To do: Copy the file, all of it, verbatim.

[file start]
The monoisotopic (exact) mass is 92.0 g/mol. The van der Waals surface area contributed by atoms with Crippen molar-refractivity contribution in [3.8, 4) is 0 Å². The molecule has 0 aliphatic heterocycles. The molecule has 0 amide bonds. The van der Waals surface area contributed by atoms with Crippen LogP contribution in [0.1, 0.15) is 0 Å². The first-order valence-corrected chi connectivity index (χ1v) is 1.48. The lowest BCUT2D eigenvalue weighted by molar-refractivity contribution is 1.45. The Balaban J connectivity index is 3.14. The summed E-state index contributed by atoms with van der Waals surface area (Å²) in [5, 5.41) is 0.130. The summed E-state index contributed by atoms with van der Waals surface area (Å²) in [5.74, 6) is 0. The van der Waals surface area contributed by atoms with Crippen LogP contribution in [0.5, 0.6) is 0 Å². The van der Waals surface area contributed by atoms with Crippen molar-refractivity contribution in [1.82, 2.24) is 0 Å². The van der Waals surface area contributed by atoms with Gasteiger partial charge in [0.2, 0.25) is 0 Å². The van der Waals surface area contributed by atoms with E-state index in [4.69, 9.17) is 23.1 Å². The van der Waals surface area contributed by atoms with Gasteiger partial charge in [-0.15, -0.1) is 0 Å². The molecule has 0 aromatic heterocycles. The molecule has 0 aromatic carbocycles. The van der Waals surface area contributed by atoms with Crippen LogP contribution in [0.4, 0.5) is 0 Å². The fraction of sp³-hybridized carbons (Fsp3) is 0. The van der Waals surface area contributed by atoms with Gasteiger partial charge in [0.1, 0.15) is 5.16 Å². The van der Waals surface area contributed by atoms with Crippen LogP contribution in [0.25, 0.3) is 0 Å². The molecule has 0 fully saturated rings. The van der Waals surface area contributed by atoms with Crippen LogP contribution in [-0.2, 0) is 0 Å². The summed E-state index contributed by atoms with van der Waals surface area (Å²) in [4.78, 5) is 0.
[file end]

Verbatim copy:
The monoisotopic (exact) mass is 92.0 g/mol. The van der Waals surface area contributed by atoms with Crippen molar-refractivity contribution in [3.8, 4) is 0 Å². The molecule has 0 aliphatic heterocycles. The molecule has 0 amide bonds. The van der Waals surface area contributed by atoms with Crippen LogP contribution in [0.1, 0.15) is 0 Å². The first-order valence-corrected chi connectivity index (χ1v) is 1.48. The lowest BCUT2D eigenvalue weighted by molar-refractivity contribution is 1.45. The Balaban J connectivity index is 3.14. The summed E-state index contributed by atoms with van der Waals surface area (Å²) in [5, 5.41) is 0.130. The summed E-state index contributed by atoms with van der Waals surface area (Å²) in [5.74, 6) is 0. The van der Waals surface area contributed by atoms with Crippen LogP contribution in [0.5, 0.6) is 0 Å². The van der Waals surface area contributed by atoms with Crippen molar-refractivity contribution in [1.82, 2.24) is 0 Å². The van der Waals surface area contributed by atoms with Gasteiger partial charge in [0.2, 0.25) is 0 Å². The van der Waals surface area contributed by atoms with E-state index in [4.69, 9.17) is 23.1 Å². The van der Waals surface area contributed by atoms with Gasteiger partial charge in [-0.15, -0.1) is 0 Å². The molecule has 0 aromatic heterocycles. The molecule has 0 aromatic carbocycles. The van der Waals surface area contributed by atoms with Crippen LogP contribution in [0.4, 0.5) is 0 Å². The fraction of sp³-hybridized carbons (Fsp3) is 0. The van der Waals surface area contributed by atoms with Gasteiger partial charge in [0.1, 0.15) is 5.16 Å². The van der Waals surface area contributed by atoms with Crippen LogP contribution in [0.25, 0.3) is 0 Å². The molecule has 0 fully saturated rings. The van der Waals surface area contributed by atoms with Crippen LogP contribution in [-0.2, 0) is 0 Å². The summed E-state index contributed by atoms with van der Waals surface area (Å²) in [4.78, 5) is 0.